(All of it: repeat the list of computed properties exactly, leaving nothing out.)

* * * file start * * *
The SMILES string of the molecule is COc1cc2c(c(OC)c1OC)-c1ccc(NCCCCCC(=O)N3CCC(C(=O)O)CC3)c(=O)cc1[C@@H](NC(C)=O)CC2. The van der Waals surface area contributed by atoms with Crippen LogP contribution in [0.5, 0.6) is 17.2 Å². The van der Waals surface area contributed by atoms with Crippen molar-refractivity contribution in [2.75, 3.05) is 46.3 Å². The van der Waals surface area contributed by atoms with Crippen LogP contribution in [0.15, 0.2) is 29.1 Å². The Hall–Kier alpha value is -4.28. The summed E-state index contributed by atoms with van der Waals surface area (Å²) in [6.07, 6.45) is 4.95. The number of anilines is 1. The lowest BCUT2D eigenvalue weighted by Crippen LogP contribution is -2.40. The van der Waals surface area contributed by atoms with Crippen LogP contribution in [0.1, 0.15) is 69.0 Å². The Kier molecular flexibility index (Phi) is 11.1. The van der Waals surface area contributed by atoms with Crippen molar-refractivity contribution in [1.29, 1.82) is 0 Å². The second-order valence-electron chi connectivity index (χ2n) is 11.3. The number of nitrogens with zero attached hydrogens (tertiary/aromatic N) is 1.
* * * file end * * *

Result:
The SMILES string of the molecule is COc1cc2c(c(OC)c1OC)-c1ccc(NCCCCCC(=O)N3CCC(C(=O)O)CC3)c(=O)cc1[C@@H](NC(C)=O)CC2. The van der Waals surface area contributed by atoms with Crippen LogP contribution in [0.5, 0.6) is 17.2 Å². The van der Waals surface area contributed by atoms with Crippen molar-refractivity contribution in [2.75, 3.05) is 46.3 Å². The van der Waals surface area contributed by atoms with Crippen LogP contribution in [0.15, 0.2) is 29.1 Å². The Hall–Kier alpha value is -4.28. The summed E-state index contributed by atoms with van der Waals surface area (Å²) in [6.07, 6.45) is 4.95. The number of anilines is 1. The lowest BCUT2D eigenvalue weighted by Crippen LogP contribution is -2.40. The van der Waals surface area contributed by atoms with Crippen LogP contribution in [0.1, 0.15) is 69.0 Å². The Kier molecular flexibility index (Phi) is 11.1. The van der Waals surface area contributed by atoms with Crippen molar-refractivity contribution in [1.29, 1.82) is 0 Å². The second-order valence-electron chi connectivity index (χ2n) is 11.3. The number of nitrogens with zero attached hydrogens (tertiary/aromatic N) is 1.